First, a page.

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David Geffen School of Medicine

UCLA Medical Alumni Bring the Miracle of Sight to People in the Developing World

  Dr. Harry S. Brown on an expedition to South America in the early 1980s
  Dr. Harry S. Brown on an expedition to South America in the early 1980s.
Photo: Courtesy of Dr. Harry S. Brown.

Vision is one of life’s miracles, the ability to see those we love, beautiful scenery and a starry night sky. And there are the everyday things for which we depend on our eyesight: driving, going to the movies, reading or watching children play. People in the developed world with vision problems have many resources and new technologies to ensure that their quality of life is fulfilling, but in the developing world, blindness can mean the difference between life and death.

To address this challenge, more than 30 UCLA medical alumni are using their ophthalmological skills to bring sight to thousands of individuals worldwide. They travel on behalf of Surgical Eye Expeditions (SEE) International, a Santa Barbara, California-based nonprofit humanitarian organization, to restore sight to the blind in underdeveloped countries.

SEE was founded in 1974 by Harry S. Brown, MD (RES ’70). During his training at UCLA’s Jules Stein Eye Institute (JSEI), Dr. Brown became interested in international ophthalmology and working with doctors with limited resources. After completing his training, he embarked upon an international expedition to experience firsthand the challenges faced by ophthalmologists in the developing world. He was accompanied by his wife, four children and his mother.

“I spent six months in the Department of Ophthalmology at the University of the Witwatersrand in Johannesburg, South Africa, where I was assigned to the 100-bed St. John’s Eye Hospital,” Dr. Brown says. “I spent a month in the remote village of Kadi, India, working with the local eye surgeon. In 22 working days, we saw more than 1,000 patients, all of whom had devastating eye disease, and performed 76 surgeries during that time.”

Dr. Brown spent a month in Kabul, Afghanistan, as a volunteer specialist for Care Medico. Afterward, he traveled to nearly 10 countries, visiting with local ophthalmologists and touring schools for the blind and university medical centers.

While at JSEI, Dr. Brown met attending surgeon George Primbs, MD ’55 (RES ’61), clinical professor of ophthalmology, and they remained in contact.

Dr. George Primbs  
A Santa Barbara Vision Care Program patient is examined by Dr. George Primbs (right).
Photo: Valerie Walker.

In 1971, Dr. Brown began his private practice in Santa Barbara, and soon after started SEE. Almost 40 years later, the organization has more than 650 volunteer ophthalmic surgeons, from 75 different countries, who travel internationally to perform sight-restoration procedures. Supplies are donated by the ophthalmic industry.Since SEE’s inception, the organization has performed more than 400,000 sight-restoration procedures in more than 35 countries. In 2012, SEE International supported 10,208 sight-restoring surgeries around the world.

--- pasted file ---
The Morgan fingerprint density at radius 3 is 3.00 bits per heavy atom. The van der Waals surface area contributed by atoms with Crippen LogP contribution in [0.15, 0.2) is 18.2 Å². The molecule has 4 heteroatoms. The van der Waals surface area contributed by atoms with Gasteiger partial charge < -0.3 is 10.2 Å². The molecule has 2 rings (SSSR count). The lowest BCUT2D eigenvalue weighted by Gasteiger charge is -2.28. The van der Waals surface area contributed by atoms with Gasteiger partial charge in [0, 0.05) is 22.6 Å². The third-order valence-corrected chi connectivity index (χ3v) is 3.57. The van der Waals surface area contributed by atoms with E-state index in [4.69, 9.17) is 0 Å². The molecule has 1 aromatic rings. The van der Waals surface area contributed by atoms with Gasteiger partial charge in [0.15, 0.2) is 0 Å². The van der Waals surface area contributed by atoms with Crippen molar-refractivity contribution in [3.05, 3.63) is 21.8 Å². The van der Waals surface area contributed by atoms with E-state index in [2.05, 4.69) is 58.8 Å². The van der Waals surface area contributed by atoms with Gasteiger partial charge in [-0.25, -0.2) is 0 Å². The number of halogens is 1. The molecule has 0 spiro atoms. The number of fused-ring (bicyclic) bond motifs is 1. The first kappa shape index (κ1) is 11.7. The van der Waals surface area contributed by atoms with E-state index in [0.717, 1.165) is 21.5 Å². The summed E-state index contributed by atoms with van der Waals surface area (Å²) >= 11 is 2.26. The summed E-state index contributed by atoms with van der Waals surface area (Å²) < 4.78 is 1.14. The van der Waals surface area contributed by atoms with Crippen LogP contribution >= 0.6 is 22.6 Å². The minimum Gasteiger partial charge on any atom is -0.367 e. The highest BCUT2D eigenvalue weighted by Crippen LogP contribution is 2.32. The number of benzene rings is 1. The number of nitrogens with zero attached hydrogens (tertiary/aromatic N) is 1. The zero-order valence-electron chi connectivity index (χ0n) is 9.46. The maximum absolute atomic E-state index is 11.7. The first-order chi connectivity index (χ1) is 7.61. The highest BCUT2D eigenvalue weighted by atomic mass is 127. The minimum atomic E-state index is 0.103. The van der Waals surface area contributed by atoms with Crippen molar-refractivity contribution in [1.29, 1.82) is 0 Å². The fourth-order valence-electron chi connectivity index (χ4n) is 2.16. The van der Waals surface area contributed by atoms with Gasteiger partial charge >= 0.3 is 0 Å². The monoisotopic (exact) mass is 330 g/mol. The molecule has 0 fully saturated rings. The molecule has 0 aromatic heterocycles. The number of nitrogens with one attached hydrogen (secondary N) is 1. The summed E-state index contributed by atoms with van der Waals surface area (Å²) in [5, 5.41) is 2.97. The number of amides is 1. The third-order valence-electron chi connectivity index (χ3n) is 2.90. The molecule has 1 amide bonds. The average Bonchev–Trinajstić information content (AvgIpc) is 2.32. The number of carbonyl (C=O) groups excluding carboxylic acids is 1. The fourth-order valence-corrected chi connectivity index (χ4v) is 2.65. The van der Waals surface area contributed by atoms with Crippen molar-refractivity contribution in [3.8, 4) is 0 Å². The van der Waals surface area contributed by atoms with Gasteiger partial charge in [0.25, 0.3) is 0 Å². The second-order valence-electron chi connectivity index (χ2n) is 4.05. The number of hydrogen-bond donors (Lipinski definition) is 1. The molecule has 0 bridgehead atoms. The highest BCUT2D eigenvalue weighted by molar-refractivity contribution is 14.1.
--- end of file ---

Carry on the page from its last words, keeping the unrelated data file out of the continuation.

In 1993, SEE International recognized a need for a community program and created the Santa Barbara Vision Care Program (SBVCP). Led by Dr. Primbs, it provides comprehensive eye exams, glaucoma screenings, eyeglasses, medications and eye surgery at no cost to the patient. In 2012, it completed 22 sight-restoring procedures and provided eye care to 1,242 individuals in Santa Barbara County. SBVCP has been providing diabetic retinopathy screenings for its patients since 2005.

“I have dedicated my life to vision care,” Dr. Primbs says. “Restoring someone’s sight is a life-changing event. It is very gratifying to treat patients at SBVCP. Many of them have increased risk of suffering eye impairment, including blindness, and none of them have the resources to access private medical care. SBVCP is noble and necessary.”

Dorothy Khong, MD ’02 (RES ’06), who has a private practice in Oakland, California, participated on a 2010 SEE expedition to Vietnam after learning about the organization from a colleague. “The patients are so very grateful to be able to see again, and many of them have waited a long time for this,” Dr. Khong says. “SEE is a great organization for physicians to volunteer their time. You provide a service to people who need it the most, and, in return, you will have an unforgettable experience and meet wonderful people.”

Richard Yook, MD ’72 (RES ’77), is another Bruin SEE volunteer ophthalmologist. He practices at Northridge Ophthalmology Associates in Northridge, California. During the last decade, he has been on several international expeditions with the organization. SEE also offers surgical-technique training for manual cataract surgical removal at its headquarters in Santa Barbara,” he notes. “The skills learned in this course are utilized by surgeons, like me, while on expeditions. Cataract surgery can be a life-changing experience. People struggle to make a living when they can’t see. Restored vision makes a tremendous, positive impact on the quality of life for that individual, the family and the community,” Dr. Yook says.

“Life expectancy for the blind in most developing countries is usually less than half that of someone with eyesight,” notes Randal Avolio, president and CEO of SEE International. “These difficulties are compounded by the fact that a blind person is unable to contribute to his or her family income.”

For information on SEE International, go to: seeintl.org.


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